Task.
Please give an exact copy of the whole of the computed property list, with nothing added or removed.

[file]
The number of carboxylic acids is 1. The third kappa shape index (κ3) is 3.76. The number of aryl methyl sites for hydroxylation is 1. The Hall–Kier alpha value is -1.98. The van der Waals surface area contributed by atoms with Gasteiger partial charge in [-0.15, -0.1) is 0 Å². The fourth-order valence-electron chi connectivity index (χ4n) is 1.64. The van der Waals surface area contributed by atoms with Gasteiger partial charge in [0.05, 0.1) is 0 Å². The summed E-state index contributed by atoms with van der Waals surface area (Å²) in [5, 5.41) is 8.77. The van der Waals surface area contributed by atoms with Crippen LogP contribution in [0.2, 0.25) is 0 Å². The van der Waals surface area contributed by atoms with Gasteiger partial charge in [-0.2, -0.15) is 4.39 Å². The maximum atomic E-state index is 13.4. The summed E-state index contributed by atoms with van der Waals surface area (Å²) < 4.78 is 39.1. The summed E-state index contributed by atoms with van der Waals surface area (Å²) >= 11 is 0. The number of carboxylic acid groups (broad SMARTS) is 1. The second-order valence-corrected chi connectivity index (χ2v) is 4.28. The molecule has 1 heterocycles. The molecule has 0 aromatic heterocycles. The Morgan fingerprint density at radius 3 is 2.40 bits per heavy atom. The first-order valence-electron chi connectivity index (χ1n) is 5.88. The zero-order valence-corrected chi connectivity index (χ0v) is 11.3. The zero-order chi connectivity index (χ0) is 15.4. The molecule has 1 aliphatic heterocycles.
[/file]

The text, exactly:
The number of carboxylic acids is 1. The third kappa shape index (κ3) is 3.76. The number of aryl methyl sites for hydroxylation is 1. The Hall–Kier alpha value is -1.98. The van der Waals surface area contributed by atoms with Gasteiger partial charge in [-0.15, -0.1) is 0 Å². The fourth-order valence-electron chi connectivity index (χ4n) is 1.64. The van der Waals surface area contributed by atoms with Gasteiger partial charge in [0.05, 0.1) is 0 Å². The summed E-state index contributed by atoms with van der Waals surface area (Å²) in [5, 5.41) is 8.77. The van der Waals surface area contributed by atoms with Crippen LogP contribution in [0.2, 0.25) is 0 Å². The van der Waals surface area contributed by atoms with Gasteiger partial charge in [-0.2, -0.15) is 4.39 Å². The maximum atomic E-state index is 13.4. The summed E-state index contributed by atoms with van der Waals surface area (Å²) < 4.78 is 39.1. The summed E-state index contributed by atoms with van der Waals surface area (Å²) >= 11 is 0. The number of carboxylic acid groups (broad SMARTS) is 1. The second-order valence-corrected chi connectivity index (χ2v) is 4.28. The molecule has 1 heterocycles. The molecule has 0 aromatic heterocycles. The Morgan fingerprint density at radius 3 is 2.40 bits per heavy atom. The first-order valence-electron chi connectivity index (χ1n) is 5.88. The zero-order valence-corrected chi connectivity index (χ0v) is 11.3. The zero-order chi connectivity index (χ0) is 15.4. The molecule has 1 aliphatic heterocycles.